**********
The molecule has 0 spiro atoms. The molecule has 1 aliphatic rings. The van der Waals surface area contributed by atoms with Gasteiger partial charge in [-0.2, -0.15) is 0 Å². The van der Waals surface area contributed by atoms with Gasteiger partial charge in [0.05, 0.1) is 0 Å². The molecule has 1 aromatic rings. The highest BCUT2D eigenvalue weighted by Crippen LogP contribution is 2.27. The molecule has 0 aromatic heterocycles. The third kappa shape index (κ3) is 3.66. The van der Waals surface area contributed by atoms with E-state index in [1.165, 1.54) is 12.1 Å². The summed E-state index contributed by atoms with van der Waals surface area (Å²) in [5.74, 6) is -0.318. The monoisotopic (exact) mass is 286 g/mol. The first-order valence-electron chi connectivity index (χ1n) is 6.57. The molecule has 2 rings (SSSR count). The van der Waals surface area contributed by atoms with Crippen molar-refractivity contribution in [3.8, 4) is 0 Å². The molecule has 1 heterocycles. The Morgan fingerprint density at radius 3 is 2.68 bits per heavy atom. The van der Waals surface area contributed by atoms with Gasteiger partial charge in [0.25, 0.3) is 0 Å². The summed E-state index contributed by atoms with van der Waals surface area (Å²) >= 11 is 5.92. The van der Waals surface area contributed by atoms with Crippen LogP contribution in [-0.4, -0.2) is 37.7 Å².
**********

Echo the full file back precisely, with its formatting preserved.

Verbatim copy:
The molecule has 0 spiro atoms. The molecule has 1 aliphatic rings. The van der Waals surface area contributed by atoms with Gasteiger partial charge in [-0.2, -0.15) is 0 Å². The van der Waals surface area contributed by atoms with Gasteiger partial charge in [0.05, 0.1) is 0 Å². The molecule has 1 aromatic rings. The highest BCUT2D eigenvalue weighted by Crippen LogP contribution is 2.27. The molecule has 0 aromatic heterocycles. The third kappa shape index (κ3) is 3.66. The van der Waals surface area contributed by atoms with E-state index in [1.165, 1.54) is 12.1 Å². The summed E-state index contributed by atoms with van der Waals surface area (Å²) in [5.74, 6) is -0.318. The monoisotopic (exact) mass is 286 g/mol. The first-order valence-electron chi connectivity index (χ1n) is 6.57. The molecule has 2 rings (SSSR count). The van der Waals surface area contributed by atoms with Crippen molar-refractivity contribution in [3.8, 4) is 0 Å². The molecule has 1 heterocycles. The Morgan fingerprint density at radius 3 is 2.68 bits per heavy atom. The van der Waals surface area contributed by atoms with Gasteiger partial charge in [0.25, 0.3) is 0 Å². The summed E-state index contributed by atoms with van der Waals surface area (Å²) >= 11 is 5.92. The van der Waals surface area contributed by atoms with Crippen LogP contribution in [-0.4, -0.2) is 37.7 Å².